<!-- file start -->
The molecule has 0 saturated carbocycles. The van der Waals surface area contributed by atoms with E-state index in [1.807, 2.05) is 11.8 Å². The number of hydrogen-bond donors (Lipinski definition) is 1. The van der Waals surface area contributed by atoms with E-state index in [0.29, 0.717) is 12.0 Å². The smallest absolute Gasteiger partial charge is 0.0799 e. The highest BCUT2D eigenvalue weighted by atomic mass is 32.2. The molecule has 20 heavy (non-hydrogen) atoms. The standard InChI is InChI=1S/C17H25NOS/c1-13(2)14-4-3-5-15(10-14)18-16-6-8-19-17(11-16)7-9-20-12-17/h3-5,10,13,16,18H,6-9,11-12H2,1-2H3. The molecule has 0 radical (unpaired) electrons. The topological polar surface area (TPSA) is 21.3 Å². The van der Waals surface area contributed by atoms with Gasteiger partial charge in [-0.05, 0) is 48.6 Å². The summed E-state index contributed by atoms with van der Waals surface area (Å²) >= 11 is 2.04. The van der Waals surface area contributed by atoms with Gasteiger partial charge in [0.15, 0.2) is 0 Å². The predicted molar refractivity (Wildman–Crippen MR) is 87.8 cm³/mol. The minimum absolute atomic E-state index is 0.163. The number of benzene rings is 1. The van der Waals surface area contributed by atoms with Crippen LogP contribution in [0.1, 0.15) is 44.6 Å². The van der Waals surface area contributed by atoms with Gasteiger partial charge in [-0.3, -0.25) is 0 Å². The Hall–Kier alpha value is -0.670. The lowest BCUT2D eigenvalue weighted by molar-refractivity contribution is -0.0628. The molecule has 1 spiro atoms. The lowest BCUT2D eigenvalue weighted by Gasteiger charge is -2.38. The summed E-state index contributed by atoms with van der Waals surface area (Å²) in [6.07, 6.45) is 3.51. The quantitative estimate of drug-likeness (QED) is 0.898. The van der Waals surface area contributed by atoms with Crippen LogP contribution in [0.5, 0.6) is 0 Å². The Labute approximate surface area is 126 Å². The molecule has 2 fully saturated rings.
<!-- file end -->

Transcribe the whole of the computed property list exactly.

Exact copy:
The molecule has 0 saturated carbocycles. The van der Waals surface area contributed by atoms with E-state index in [1.807, 2.05) is 11.8 Å². The number of hydrogen-bond donors (Lipinski definition) is 1. The van der Waals surface area contributed by atoms with E-state index in [0.29, 0.717) is 12.0 Å². The smallest absolute Gasteiger partial charge is 0.0799 e. The highest BCUT2D eigenvalue weighted by atomic mass is 32.2. The molecule has 20 heavy (non-hydrogen) atoms. The standard InChI is InChI=1S/C17H25NOS/c1-13(2)14-4-3-5-15(10-14)18-16-6-8-19-17(11-16)7-9-20-12-17/h3-5,10,13,16,18H,6-9,11-12H2,1-2H3. The molecule has 0 radical (unpaired) electrons. The topological polar surface area (TPSA) is 21.3 Å². The van der Waals surface area contributed by atoms with Gasteiger partial charge in [-0.05, 0) is 48.6 Å². The summed E-state index contributed by atoms with van der Waals surface area (Å²) >= 11 is 2.04. The van der Waals surface area contributed by atoms with Gasteiger partial charge in [0.15, 0.2) is 0 Å². The predicted molar refractivity (Wildman–Crippen MR) is 87.8 cm³/mol. The minimum absolute atomic E-state index is 0.163. The number of benzene rings is 1. The van der Waals surface area contributed by atoms with Crippen LogP contribution in [0.1, 0.15) is 44.6 Å². The van der Waals surface area contributed by atoms with Gasteiger partial charge in [-0.3, -0.25) is 0 Å². The Hall–Kier alpha value is -0.670. The lowest BCUT2D eigenvalue weighted by molar-refractivity contribution is -0.0628. The molecule has 1 spiro atoms. The lowest BCUT2D eigenvalue weighted by Gasteiger charge is -2.38. The summed E-state index contributed by atoms with van der Waals surface area (Å²) in [6.07, 6.45) is 3.51. The quantitative estimate of drug-likeness (QED) is 0.898. The van der Waals surface area contributed by atoms with Crippen LogP contribution in [0.5, 0.6) is 0 Å². The Labute approximate surface area is 126 Å². The molecule has 2 fully saturated rings.